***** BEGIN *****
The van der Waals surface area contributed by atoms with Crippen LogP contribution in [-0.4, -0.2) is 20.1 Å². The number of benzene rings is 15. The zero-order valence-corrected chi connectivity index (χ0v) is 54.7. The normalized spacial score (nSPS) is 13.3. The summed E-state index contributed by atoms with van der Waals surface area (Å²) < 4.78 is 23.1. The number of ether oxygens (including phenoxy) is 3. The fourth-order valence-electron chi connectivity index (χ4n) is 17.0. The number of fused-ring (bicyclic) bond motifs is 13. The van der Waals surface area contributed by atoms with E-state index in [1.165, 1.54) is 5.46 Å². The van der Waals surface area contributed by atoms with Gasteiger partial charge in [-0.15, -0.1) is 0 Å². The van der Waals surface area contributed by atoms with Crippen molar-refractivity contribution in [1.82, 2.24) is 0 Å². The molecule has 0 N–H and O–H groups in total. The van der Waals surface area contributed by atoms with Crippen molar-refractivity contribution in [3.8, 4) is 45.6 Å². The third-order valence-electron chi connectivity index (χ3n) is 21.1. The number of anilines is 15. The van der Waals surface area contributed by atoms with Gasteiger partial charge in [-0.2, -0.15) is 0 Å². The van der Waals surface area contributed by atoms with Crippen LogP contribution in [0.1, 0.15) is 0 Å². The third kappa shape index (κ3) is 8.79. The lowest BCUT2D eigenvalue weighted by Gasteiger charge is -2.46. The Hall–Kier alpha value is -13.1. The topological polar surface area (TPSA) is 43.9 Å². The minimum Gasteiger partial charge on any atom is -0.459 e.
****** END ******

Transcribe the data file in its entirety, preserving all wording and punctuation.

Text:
The van der Waals surface area contributed by atoms with Crippen LogP contribution in [-0.4, -0.2) is 20.1 Å². The number of benzene rings is 15. The zero-order valence-corrected chi connectivity index (χ0v) is 54.7. The normalized spacial score (nSPS) is 13.3. The summed E-state index contributed by atoms with van der Waals surface area (Å²) < 4.78 is 23.1. The number of ether oxygens (including phenoxy) is 3. The fourth-order valence-electron chi connectivity index (χ4n) is 17.0. The number of fused-ring (bicyclic) bond motifs is 13. The van der Waals surface area contributed by atoms with E-state index in [1.165, 1.54) is 5.46 Å². The van der Waals surface area contributed by atoms with Gasteiger partial charge in [-0.15, -0.1) is 0 Å². The van der Waals surface area contributed by atoms with Crippen molar-refractivity contribution in [1.82, 2.24) is 0 Å². The molecule has 0 N–H and O–H groups in total. The van der Waals surface area contributed by atoms with Crippen molar-refractivity contribution in [3.8, 4) is 45.6 Å². The third-order valence-electron chi connectivity index (χ3n) is 21.1. The number of anilines is 15. The van der Waals surface area contributed by atoms with Gasteiger partial charge in [-0.2, -0.15) is 0 Å². The van der Waals surface area contributed by atoms with Crippen LogP contribution in [0.1, 0.15) is 0 Å². The third kappa shape index (κ3) is 8.79. The lowest BCUT2D eigenvalue weighted by Gasteiger charge is -2.46. The Hall–Kier alpha value is -13.1. The topological polar surface area (TPSA) is 43.9 Å². The minimum Gasteiger partial charge on any atom is -0.459 e.